By restricting access to only specific applications or websites, kiosk mode can enhance security and prevent unauthorized access to sensitive information. For example, kiosk mode can be used to secure point-of-sale systems, public access terminals, and other devices that need to be protected from unauthorized access.
By limiting access to only necessary applications, kiosk mode can help streamline workflows and increase efficiency. For example, in a customer service scenario, kiosk mode can be used to provide customers with a self-service portal to perform tasks such as ticket booking, check-in, or payment, reducing the need for staff involvement.
Improved User Experience:
Kiosk mode can be used to provide a customized and focused user experience that meets specific user needs. For example, in a retail environment, kiosk mode can be used to provide a self-service shopping experience, allowing customers to browse products and make purchases without requiring assistance from staff.
By eliminating the need for dedicated hardware or personnel to manage the device, kiosk mode can help reduce costs. By using existing hardware and software and automating processes, kiosk mode can help organizations save time and money.
Industries that can benefit from Windows Kiosk Mode include:
Kiosk mode can be used to provide a self-service shopping experience, reducing the need for staff involvement and enhancing the customer experience.
Kiosk mode can be used to provide guests with a self-service check-in and check-out system, reducing the need for staff involvement and streamlining the process.
Kiosk mode can be used to provide patients with a self-service portal to access medical records or schedule appointments, reducing the need for staff involvement and increasing patient satisfaction.
Kiosk mode can be used to provide travelers with a self-service check-in and boarding pass printing system, reducing the need for staff involvement and enhancing the customer experience.
However, it’s important to note that there are limitations and considerations to using kiosk mode, such as the risk of unauthorized access or the need for ongoing maintenance and updates. Therefore, it’s important to carefully evaluate the needs and risks of each scenario and implement appropriate security measures to ensure the safety and privacy of users and data.
Use Cases for Kiosk Mode Functionality on Windows Devices
As soon as IT admins enable kiosk mode on Windows devices, the following things can be implemented by an organization based on its business specifications and requirements:
1. Windows Devices Can Act as Digital Signage:
Based on business requirements, IT admins can lock down universal Windows devices remotely into a Windows single app kiosk mode with a particular content/message on loop (multimedia content) and deploy it on public-facing sites.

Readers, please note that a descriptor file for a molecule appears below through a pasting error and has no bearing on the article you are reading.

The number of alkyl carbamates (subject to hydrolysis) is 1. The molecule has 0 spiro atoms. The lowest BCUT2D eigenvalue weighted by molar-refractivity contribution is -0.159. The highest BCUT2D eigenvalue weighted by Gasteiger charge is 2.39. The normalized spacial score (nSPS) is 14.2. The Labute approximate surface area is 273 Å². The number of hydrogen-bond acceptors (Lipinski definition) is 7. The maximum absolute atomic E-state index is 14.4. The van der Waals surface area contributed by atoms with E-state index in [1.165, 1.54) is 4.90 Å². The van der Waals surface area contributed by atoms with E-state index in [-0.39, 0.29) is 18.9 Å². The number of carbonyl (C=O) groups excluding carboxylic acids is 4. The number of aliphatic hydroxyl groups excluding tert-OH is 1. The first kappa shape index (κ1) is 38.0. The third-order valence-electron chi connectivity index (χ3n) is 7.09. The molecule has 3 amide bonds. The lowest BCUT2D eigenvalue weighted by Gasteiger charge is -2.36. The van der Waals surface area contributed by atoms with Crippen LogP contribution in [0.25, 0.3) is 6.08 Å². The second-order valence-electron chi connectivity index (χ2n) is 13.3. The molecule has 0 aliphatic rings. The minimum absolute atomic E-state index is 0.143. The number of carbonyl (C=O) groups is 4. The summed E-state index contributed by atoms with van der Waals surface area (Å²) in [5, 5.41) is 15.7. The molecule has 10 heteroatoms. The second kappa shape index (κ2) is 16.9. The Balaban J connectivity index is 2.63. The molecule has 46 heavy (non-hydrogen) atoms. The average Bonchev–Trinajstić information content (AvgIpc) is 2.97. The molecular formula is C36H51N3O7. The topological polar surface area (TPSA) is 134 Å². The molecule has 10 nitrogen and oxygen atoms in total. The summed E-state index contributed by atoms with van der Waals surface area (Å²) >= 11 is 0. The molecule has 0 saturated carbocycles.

2. Windows Kiosk Browser Lockdown:
It is possible to lock down Windows devices into single-app or multi-app modes with advanced restrictions to browsing or access to browsers. IT admins can configure browsers so that users can access them only for mission-centric purposes, this can improve the user experience. However, as per the latest tech update, Google Chrome doesn’t support Windows 7 & 8/8.1 anymore. For such OS versions, kiosk mode browser lockdown can still be applied on Microsoft Edge. If your IT team prefers the Chrome browser, you need to move to Windows 10 and Windows 11.
3. Manage and Secure Windows Devices:
IT admins can configure and lock down Windows devices into kiosk mode; this empowers IT admins with the ability to remotely monitor, manage, and secure the deployed devices with predetermined security configurations and policies; thus ensuring enhanced productivity of employees and security of the endpoints.
4. Kiosk Mode Restrictions on Data and Device Usage:
When Windows devices are locked into kiosk mode, end users are automatically restricted from carrying out/performing any personal tasks via their standard user accounts on Windows devices apart from mission-centric purposes defined by the organizations. Moreover, this feature also diminishes any sort of data tampering, device settings misconfigurations, peripheral buttons, and feature misuse.
Provision of Enable Kiosk Mode in Windows Devices Using Scalefusion
Scalefusion’s kiosk mode enhances the security features of Windows OS, providing businesses with a secure environment to operate. The solution’s kiosk lockdown management simplifies the deployment of Windows devices in kiosk mode, making it easy for businesses to get started.
Scalefusion Offers the Following Major Benefits:
- Streamlined business processes
- Enhanced efficiency by reducing capital costs and IT workloads
- Maximized employee productivity through dedicated kiosk mode usage
- Monitoring kiosk health remotely to ensure they are working properly
- Windows Autopilot enrollment process for bulk enrollment of Windows devices
- Improved device and data security
Although Windows 10 and 11 are now the more popular versions, kiosk mode is applicable to older versions as well. Thus, it is safe to consider that Windows kiosks running on both old and latest versions offer a wide range of use cases for organizations. Businesses can be confident that their mobility needs are met, and that their deployed Windows devices running on kiosk mode delivers the best results.